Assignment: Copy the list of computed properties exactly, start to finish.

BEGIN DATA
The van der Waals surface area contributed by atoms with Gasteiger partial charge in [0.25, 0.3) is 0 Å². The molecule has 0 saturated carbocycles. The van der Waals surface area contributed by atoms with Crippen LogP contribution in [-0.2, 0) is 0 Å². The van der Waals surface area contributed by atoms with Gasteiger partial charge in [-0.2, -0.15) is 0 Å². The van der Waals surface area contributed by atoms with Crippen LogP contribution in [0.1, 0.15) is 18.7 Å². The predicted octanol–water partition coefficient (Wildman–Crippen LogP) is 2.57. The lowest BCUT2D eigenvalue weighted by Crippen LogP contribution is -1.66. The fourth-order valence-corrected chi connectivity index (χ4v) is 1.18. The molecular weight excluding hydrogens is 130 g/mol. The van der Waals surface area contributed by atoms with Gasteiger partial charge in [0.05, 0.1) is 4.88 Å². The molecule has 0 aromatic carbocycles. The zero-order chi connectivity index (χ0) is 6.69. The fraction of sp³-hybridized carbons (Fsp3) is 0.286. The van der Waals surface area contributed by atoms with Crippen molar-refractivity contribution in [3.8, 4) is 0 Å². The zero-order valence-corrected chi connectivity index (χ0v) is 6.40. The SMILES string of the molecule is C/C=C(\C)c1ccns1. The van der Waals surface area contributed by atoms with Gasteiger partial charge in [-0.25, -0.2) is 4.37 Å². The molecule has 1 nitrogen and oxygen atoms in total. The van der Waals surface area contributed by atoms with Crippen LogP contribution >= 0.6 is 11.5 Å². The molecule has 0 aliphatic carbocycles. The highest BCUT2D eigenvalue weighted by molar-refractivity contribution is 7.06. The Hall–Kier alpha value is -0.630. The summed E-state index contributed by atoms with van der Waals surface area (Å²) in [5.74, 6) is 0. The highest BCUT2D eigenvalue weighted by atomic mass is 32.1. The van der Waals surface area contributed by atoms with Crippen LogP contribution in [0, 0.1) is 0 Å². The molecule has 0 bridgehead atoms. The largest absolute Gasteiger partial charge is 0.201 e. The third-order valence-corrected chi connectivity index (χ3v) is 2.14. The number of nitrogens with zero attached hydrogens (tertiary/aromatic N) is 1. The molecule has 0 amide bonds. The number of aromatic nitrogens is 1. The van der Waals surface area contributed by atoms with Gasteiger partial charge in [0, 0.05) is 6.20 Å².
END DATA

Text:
The van der Waals surface area contributed by atoms with Gasteiger partial charge in [0.25, 0.3) is 0 Å². The molecule has 0 saturated carbocycles. The van der Waals surface area contributed by atoms with Crippen LogP contribution in [-0.2, 0) is 0 Å². The van der Waals surface area contributed by atoms with Gasteiger partial charge in [-0.2, -0.15) is 0 Å². The van der Waals surface area contributed by atoms with Crippen LogP contribution in [0.1, 0.15) is 18.7 Å². The predicted octanol–water partition coefficient (Wildman–Crippen LogP) is 2.57. The lowest BCUT2D eigenvalue weighted by Crippen LogP contribution is -1.66. The fourth-order valence-corrected chi connectivity index (χ4v) is 1.18. The molecular weight excluding hydrogens is 130 g/mol. The van der Waals surface area contributed by atoms with Gasteiger partial charge in [0.05, 0.1) is 4.88 Å². The molecule has 0 aromatic carbocycles. The zero-order chi connectivity index (χ0) is 6.69. The fraction of sp³-hybridized carbons (Fsp3) is 0.286. The van der Waals surface area contributed by atoms with Crippen molar-refractivity contribution in [3.8, 4) is 0 Å². The zero-order valence-corrected chi connectivity index (χ0v) is 6.40. The SMILES string of the molecule is C/C=C(\C)c1ccns1. The van der Waals surface area contributed by atoms with Gasteiger partial charge in [-0.25, -0.2) is 4.37 Å². The molecule has 1 nitrogen and oxygen atoms in total. The van der Waals surface area contributed by atoms with Crippen LogP contribution >= 0.6 is 11.5 Å². The molecule has 0 aliphatic carbocycles. The highest BCUT2D eigenvalue weighted by molar-refractivity contribution is 7.06. The Hall–Kier alpha value is -0.630. The summed E-state index contributed by atoms with van der Waals surface area (Å²) in [5.74, 6) is 0. The highest BCUT2D eigenvalue weighted by atomic mass is 32.1. The van der Waals surface area contributed by atoms with Crippen LogP contribution in [0, 0.1) is 0 Å². The molecule has 0 bridgehead atoms. The largest absolute Gasteiger partial charge is 0.201 e. The third-order valence-corrected chi connectivity index (χ3v) is 2.14. The number of nitrogens with zero attached hydrogens (tertiary/aromatic N) is 1. The molecule has 0 amide bonds. The number of aromatic nitrogens is 1. The van der Waals surface area contributed by atoms with Gasteiger partial charge in [0, 0.05) is 6.20 Å².